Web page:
The ECB must be noting the Euro area slow down with dismay

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by Shaun Richards

Yesterday we noted the communications problems of the Bank of England as it performs the dance known as the Hokey Cokey on the subject of negative interest-rates. Today we have the opportunity to note what the European Central Bank which applies what is negative interest-rate policy or NIRP 2.0. What do I mean by that? Well it has had negative interest-rates since the 11th June 2014 and the Deposit rate is now -0.5%. But due to the negative impact of this in the banks they have introduced a -1% interest-rate for them as the ECB attempts to shovel cash to The Precious. This is the 2.0 part.

The next issue is how is this going? So let me hand you over to Yves Mersch who has been interviewed by Bloomberg today.

I must say that since the last time we took action, the least one could say is that things in the economy have not gone for the worse. And even with sometimes conflicting incoming information, most of it has led us to say that the risk balance may still be somewhat to the downside but less so than it has been, and that led us to no change because we said we are broadly in line with our baseline.

Looking also at new incoming information I think nothing is pointing to a further deterioration at least not on the front of prices and production.

Of course he quickly moved onto the subject of the banks.

The second element of uncertainty is the feedback from the banking sector, let’s call it the financial amplification. Measures have been taken and this is not only measures from the monetary policy side: collateral, ample liquidity, the TLTROs, tiering PEPP. It is also the supervisory actions, the regulatory adjustment

This reminds me of Monday’s press release on the banks.

The ESCB report proposes to reduce the reporting burden for banks in the fields of statistical, resolution and prudential reporting without losing the information content that is indispensable to monetary policy, resolution and supervisory tasks.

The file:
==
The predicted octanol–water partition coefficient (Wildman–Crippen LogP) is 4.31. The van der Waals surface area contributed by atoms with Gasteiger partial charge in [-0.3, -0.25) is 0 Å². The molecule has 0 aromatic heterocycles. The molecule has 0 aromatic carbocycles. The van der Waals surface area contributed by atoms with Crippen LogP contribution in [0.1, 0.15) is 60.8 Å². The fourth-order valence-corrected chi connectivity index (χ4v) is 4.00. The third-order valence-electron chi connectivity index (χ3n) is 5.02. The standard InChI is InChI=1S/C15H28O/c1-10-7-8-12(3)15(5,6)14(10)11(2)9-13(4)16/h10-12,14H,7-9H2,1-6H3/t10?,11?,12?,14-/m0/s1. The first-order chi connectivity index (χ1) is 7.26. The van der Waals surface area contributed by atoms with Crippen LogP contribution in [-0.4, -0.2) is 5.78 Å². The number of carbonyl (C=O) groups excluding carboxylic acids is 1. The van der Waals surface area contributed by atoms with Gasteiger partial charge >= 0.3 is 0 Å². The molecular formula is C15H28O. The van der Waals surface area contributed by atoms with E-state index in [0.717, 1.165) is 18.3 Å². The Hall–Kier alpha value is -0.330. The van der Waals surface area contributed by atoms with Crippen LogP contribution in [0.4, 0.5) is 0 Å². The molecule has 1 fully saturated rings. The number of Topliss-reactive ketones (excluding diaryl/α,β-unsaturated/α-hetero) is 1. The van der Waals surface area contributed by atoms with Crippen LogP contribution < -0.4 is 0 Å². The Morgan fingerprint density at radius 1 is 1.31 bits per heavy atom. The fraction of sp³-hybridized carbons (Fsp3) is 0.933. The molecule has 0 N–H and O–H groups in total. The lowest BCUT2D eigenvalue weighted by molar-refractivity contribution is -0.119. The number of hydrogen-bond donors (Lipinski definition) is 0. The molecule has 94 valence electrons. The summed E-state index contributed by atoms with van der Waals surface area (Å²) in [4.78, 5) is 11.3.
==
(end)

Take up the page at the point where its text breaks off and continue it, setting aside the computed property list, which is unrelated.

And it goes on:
I do not know about you but in a situation where Deutsche Bank has been alleged to be the largest player ( US $1.3 trillion) in a money laundering scandal this is not the best time for such an announcement.

Today’s Evidence

The Markit PMI for the Euro area posed a question about the Mersch view above.

Business activity stalled across the eurozone in
September, albeit with increasingly divergent trends
by sector and country. Faster growth of
manufacturing, led by Germany, was offset by a
renewed downturn in the service sector, which was
often linked to resurgent coronavirus disease 2019
(COVID-19) infection rates.

We see that according to Markit manufacturing in Germany is growing ( 56.6) but France is finding things tougher.

France meanwhile saw business activity
deteriorate for the first time in four months as falling
service sector output more than offset a modest
rise in factory production.

The reading of 48.5 was driven by the services sector (47.5). It contrasted quite a bit with the 53.7 recorded by Germany.

These numbers and readings need a fair bit of qualification these days, as they too have had problems. The first is that they simply tell us the difference between last month and this means that rather than continuing to recover the economy has stalled.

We may learn a little from the employment view because the official data is frankly useless right now due to the definitions not allowing for things like furlough schemes.

Employment was meanwhile cut for a seventh
successive month. Although the rate of job losses
moderated further from April’s record peak, the
pace remained higher than at any time since June 2013 prior to the pandemic. An easing in
manufacturing job cutting to the lowest since
February contrasted with a slight increase in the